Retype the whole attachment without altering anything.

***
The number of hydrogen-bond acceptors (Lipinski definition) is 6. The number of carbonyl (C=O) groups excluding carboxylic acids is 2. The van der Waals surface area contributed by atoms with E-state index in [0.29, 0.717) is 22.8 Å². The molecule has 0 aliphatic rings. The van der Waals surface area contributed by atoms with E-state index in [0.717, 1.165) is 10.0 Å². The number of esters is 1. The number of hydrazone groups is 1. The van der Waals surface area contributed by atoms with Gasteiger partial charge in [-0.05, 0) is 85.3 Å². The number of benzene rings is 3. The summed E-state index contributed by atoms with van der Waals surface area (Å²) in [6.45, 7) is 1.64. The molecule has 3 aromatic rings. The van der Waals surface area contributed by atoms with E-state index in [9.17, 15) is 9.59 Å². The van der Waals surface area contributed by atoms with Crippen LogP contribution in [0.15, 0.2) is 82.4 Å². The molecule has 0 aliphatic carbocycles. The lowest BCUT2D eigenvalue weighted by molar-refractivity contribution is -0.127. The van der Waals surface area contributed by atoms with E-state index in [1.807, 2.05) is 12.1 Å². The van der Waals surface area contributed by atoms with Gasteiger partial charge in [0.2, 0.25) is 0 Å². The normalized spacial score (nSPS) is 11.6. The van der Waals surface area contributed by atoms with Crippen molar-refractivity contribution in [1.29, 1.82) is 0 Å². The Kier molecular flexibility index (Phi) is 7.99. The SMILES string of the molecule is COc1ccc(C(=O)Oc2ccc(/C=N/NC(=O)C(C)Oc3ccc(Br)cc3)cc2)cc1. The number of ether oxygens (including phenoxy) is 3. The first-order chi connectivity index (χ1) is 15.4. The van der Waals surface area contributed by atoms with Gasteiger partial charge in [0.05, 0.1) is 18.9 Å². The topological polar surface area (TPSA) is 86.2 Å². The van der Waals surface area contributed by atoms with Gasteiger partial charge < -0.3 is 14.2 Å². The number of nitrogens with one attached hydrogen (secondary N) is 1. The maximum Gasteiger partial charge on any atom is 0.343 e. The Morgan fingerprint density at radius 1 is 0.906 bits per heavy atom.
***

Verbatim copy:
The number of hydrogen-bond acceptors (Lipinski definition) is 6. The number of carbonyl (C=O) groups excluding carboxylic acids is 2. The van der Waals surface area contributed by atoms with E-state index in [0.29, 0.717) is 22.8 Å². The molecule has 0 aliphatic rings. The van der Waals surface area contributed by atoms with E-state index in [0.717, 1.165) is 10.0 Å². The number of esters is 1. The number of hydrazone groups is 1. The van der Waals surface area contributed by atoms with Gasteiger partial charge in [-0.05, 0) is 85.3 Å². The number of benzene rings is 3. The summed E-state index contributed by atoms with van der Waals surface area (Å²) in [6.45, 7) is 1.64. The molecule has 3 aromatic rings. The van der Waals surface area contributed by atoms with E-state index in [9.17, 15) is 9.59 Å². The van der Waals surface area contributed by atoms with Crippen LogP contribution in [0.15, 0.2) is 82.4 Å². The molecule has 0 aliphatic carbocycles. The lowest BCUT2D eigenvalue weighted by molar-refractivity contribution is -0.127. The van der Waals surface area contributed by atoms with E-state index in [1.807, 2.05) is 12.1 Å². The van der Waals surface area contributed by atoms with Gasteiger partial charge in [0.2, 0.25) is 0 Å². The normalized spacial score (nSPS) is 11.6. The van der Waals surface area contributed by atoms with Crippen molar-refractivity contribution in [1.29, 1.82) is 0 Å². The Kier molecular flexibility index (Phi) is 7.99. The SMILES string of the molecule is COc1ccc(C(=O)Oc2ccc(/C=N/NC(=O)C(C)Oc3ccc(Br)cc3)cc2)cc1. The number of ether oxygens (including phenoxy) is 3. The first-order chi connectivity index (χ1) is 15.4. The van der Waals surface area contributed by atoms with Gasteiger partial charge in [0.05, 0.1) is 18.9 Å². The topological polar surface area (TPSA) is 86.2 Å². The van der Waals surface area contributed by atoms with Gasteiger partial charge < -0.3 is 14.2 Å². The number of nitrogens with one attached hydrogen (secondary N) is 1. The maximum Gasteiger partial charge on any atom is 0.343 e. The Morgan fingerprint density at radius 1 is 0.906 bits per heavy atom.